H



  • Is it only Australians that pronounce the letter h as though it starts with an h?
    Perhaps only South Australians?
    In Nz I'm sure we say aitch, but I've noticed a lot of Aussies saying haitch
    Drivingme fucken batshit!
    Any of you say haitch?
    sorry keyboard buggered so no speech marks to make this clearer



  • Despite the fact I'm a visitor in their country I growl my Australian friends when they pronounce an H that abominable way.
     
    Have you had a few quiet ones bro?



  • This is an odd one. In the UK it is generally aitch but when used at the beginning of words always has the aspirant H. In French the H is never pronounced and the letter is pronounced asche.
     
    Personally I can't stand the use of it as Haitch and for me this is important as my name begins with H and is often foreshortened to Aitch but when some ball-sack calls me Haitch I cringe.
     
    As to the Australian question.. who cares?




  • Mitchell & Webb, as ever, nail it



  • Not much going on your way at the moment Siam?



  • I remember having that conversation when I was teaching. One of the trainers was an English guy, who said it was ok to teach haitch if that was how we said it. Everyone looked at him as though he was mental. There were teachers from the US, Canada, South Africa, Australia, UK, NZ, and not one pronounced the letter in that fucking awful way.



  • Catholics here have been known to say it. My parents grew up in South Australia and never did.
    Remember: you're close to Victoria where you are, so you're in a weird, semi-inbred / cross-bred situation.



  • I used to hear it regularly in Oz and put it down to poor breeding. Have been encountering it a bit in the UK as well so my theory still stands



  • Siam you can shoot anyone who says Haitch, and remember you have the backing of the Fern should the police ask any awkward questions.



  • Hate it. Fairly widespread in my experience of West Island.
    What is more annoying is the insistence on prouncing the L in Norfolk or Holmes.
    More recently I've heard "onn-ly" or "fokkis" (for focus). With short vowels instead of long. Seems to be a Queensland thing.



  • I used to hear it regularly in Oz and put it down to poor breeding. Have been encountering it a bit in the UK as well so my theory still stands
    Remember: those people in the UK are the ones your weird vowels base themselves on.



  • Remember: those people in the UK are the ones your weird vowels base themselves on.

    What's the source of rhe Aussie accent? Recessive genetics caused the population to sport undescended testicles?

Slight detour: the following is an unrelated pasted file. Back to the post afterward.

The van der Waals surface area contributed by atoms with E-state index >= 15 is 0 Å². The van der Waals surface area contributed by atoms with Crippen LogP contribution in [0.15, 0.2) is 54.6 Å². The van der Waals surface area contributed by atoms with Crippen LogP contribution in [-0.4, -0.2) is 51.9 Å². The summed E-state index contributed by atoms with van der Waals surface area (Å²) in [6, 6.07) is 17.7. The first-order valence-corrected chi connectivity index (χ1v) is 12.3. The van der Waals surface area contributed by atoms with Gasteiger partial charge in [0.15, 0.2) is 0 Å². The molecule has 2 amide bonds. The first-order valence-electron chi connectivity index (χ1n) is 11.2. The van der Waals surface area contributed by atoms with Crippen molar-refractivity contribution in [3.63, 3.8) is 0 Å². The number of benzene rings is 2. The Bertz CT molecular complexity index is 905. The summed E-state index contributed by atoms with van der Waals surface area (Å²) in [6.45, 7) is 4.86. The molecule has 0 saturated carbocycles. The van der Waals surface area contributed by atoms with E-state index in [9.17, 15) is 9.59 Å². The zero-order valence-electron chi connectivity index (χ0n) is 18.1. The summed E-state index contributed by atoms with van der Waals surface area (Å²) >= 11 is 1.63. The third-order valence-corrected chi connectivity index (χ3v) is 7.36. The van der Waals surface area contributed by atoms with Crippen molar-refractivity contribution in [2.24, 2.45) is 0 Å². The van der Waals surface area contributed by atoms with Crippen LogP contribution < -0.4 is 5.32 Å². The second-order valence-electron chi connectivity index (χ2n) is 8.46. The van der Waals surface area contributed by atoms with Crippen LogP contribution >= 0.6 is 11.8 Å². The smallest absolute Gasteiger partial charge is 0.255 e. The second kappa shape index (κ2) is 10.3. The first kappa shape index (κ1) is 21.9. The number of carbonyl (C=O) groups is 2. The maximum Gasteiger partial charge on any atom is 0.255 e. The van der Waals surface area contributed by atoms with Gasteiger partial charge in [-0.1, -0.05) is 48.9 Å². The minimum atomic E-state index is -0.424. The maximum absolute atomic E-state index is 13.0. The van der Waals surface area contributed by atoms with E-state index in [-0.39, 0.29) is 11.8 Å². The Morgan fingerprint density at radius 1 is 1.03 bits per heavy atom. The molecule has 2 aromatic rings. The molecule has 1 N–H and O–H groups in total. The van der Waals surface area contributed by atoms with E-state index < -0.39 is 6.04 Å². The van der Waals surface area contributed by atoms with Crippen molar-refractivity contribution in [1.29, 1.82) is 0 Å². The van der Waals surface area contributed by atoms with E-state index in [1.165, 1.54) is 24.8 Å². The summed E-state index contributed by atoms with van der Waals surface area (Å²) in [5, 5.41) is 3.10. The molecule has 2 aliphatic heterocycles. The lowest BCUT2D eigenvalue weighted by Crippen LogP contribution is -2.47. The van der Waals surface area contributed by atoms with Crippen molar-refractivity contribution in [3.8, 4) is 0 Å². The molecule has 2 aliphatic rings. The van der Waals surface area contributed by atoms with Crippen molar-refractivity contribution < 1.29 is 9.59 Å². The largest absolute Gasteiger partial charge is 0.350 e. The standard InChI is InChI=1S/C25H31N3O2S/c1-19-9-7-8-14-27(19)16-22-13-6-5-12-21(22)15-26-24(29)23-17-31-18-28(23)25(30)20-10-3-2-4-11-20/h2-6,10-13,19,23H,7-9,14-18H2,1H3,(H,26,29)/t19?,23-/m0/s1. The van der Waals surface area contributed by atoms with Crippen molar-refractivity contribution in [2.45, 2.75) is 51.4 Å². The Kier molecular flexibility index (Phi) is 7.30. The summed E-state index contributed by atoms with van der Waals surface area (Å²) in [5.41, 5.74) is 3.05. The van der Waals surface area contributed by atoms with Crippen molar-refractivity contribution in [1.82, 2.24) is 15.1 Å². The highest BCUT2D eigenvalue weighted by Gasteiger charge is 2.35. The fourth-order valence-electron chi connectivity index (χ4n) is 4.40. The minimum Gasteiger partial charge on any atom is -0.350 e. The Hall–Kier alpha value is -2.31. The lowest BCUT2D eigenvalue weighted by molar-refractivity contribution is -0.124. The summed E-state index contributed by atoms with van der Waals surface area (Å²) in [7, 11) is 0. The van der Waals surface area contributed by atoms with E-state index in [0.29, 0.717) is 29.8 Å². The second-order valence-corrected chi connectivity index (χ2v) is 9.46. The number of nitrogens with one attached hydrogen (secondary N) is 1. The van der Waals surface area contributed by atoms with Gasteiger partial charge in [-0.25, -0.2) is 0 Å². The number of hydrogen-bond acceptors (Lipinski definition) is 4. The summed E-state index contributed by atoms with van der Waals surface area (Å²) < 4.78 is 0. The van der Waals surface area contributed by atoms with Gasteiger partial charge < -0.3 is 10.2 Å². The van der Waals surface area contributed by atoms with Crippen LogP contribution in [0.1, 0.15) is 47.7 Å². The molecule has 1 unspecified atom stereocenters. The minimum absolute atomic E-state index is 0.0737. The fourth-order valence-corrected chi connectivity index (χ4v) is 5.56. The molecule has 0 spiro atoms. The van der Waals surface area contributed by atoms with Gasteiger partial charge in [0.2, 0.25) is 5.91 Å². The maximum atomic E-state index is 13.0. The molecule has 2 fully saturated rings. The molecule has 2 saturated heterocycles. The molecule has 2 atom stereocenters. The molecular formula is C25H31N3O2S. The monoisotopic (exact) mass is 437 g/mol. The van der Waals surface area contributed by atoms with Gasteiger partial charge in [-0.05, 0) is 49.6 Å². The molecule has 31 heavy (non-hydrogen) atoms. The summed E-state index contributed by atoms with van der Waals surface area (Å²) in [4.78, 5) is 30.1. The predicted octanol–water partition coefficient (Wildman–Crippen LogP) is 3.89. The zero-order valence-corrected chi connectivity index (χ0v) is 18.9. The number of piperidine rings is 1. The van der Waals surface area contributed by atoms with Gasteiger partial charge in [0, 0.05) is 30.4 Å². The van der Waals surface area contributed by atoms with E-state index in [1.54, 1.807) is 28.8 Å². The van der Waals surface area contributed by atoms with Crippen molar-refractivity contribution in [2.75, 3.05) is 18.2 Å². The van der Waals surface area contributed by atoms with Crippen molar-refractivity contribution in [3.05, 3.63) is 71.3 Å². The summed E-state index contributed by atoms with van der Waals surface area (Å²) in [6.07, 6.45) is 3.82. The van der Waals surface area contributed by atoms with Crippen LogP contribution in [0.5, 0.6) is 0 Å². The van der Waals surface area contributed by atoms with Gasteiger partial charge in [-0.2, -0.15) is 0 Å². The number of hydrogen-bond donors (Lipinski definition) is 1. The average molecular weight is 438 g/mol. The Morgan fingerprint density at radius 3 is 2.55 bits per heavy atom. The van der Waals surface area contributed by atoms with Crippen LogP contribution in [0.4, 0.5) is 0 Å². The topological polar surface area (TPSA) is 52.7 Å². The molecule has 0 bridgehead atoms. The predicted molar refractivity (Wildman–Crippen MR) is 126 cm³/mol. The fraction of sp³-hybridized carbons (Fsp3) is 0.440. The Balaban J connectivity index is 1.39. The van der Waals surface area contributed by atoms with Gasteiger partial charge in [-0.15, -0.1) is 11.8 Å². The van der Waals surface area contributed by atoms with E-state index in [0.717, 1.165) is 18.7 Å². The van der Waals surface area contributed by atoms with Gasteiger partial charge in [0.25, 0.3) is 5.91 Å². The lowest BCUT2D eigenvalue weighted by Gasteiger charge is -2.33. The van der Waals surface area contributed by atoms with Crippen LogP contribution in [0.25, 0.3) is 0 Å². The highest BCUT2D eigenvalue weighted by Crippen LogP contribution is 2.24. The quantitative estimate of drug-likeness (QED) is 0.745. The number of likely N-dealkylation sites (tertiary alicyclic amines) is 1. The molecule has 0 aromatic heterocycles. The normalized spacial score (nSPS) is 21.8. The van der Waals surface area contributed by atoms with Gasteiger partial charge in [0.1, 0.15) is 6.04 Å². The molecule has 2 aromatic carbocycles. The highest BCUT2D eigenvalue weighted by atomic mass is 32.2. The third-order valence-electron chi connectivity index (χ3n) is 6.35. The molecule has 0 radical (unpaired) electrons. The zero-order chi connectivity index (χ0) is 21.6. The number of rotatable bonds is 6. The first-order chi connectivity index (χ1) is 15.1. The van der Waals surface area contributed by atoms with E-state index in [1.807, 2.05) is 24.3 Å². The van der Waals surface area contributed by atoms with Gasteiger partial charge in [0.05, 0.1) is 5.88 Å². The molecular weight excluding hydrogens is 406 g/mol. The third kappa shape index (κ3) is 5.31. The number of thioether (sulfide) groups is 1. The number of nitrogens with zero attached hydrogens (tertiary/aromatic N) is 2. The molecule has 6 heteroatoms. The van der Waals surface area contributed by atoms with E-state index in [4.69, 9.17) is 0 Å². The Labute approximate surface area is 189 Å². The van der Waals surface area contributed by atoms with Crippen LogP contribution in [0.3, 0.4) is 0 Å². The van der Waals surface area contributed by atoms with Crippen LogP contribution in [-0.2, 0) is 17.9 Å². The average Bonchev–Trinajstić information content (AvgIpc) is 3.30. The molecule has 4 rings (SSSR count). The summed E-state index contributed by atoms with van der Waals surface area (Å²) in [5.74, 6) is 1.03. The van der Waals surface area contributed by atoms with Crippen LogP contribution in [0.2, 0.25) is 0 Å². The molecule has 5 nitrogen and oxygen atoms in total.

Back on topic haitch is one of those petty irritations like people saying fillem instead of film or chicks putting half a dozen extra pillows on the bed you have to remove before you can actually use the bed that are probably the reason the uber killer tipped over the edge.



  • Aussie nasal inflection probably due to not wanting to swallow flies, so talking with griited teeth?



  • Aussie nasal inflection probably due to not wanting to swallow flies, so talking with griited teeth?

    Sounds legit.



  • Asked my son what he says and its haitch. I just realised I do too, but my accent is pretty farked up these days. I get routinely mistaken for a South African and even a Pom (that person is dead to me). My wife is Norwegian but sometimes people think I'm the Norwegian one.



  • Asked my son what he says and its haitch. I just realised I do too, but my accent is pretty farked up these days. I get routinely mistaken for a South African and even a Pom (that person is dead to me). My wife is Norwegian but sometimes people think I'm the Norwegian one.

    :shock: So have fun cheering for your boy Pocock and your Wallabies tonight then.



  • Sounds legit.

    Definitely in some places. I couldn't believe how few flies there were when I first moved to Sydney from the bush. Then some old bloke told me the brand new apartment complex I was renting in was built on an old military chemical storage  :shock:



  • Used to work with a girl who said "haitch". Banned her from using the radio at work. Problem solved.
     
    Disgraceful pronunciation that made my skin crawl.



  • Some Irish use haitch as well



  • Some Irish use haitch as well

    My understanding was that the Australian use of haitch has originates from catholic schools and Irish nuns.
    That's what I was told when living there anyway.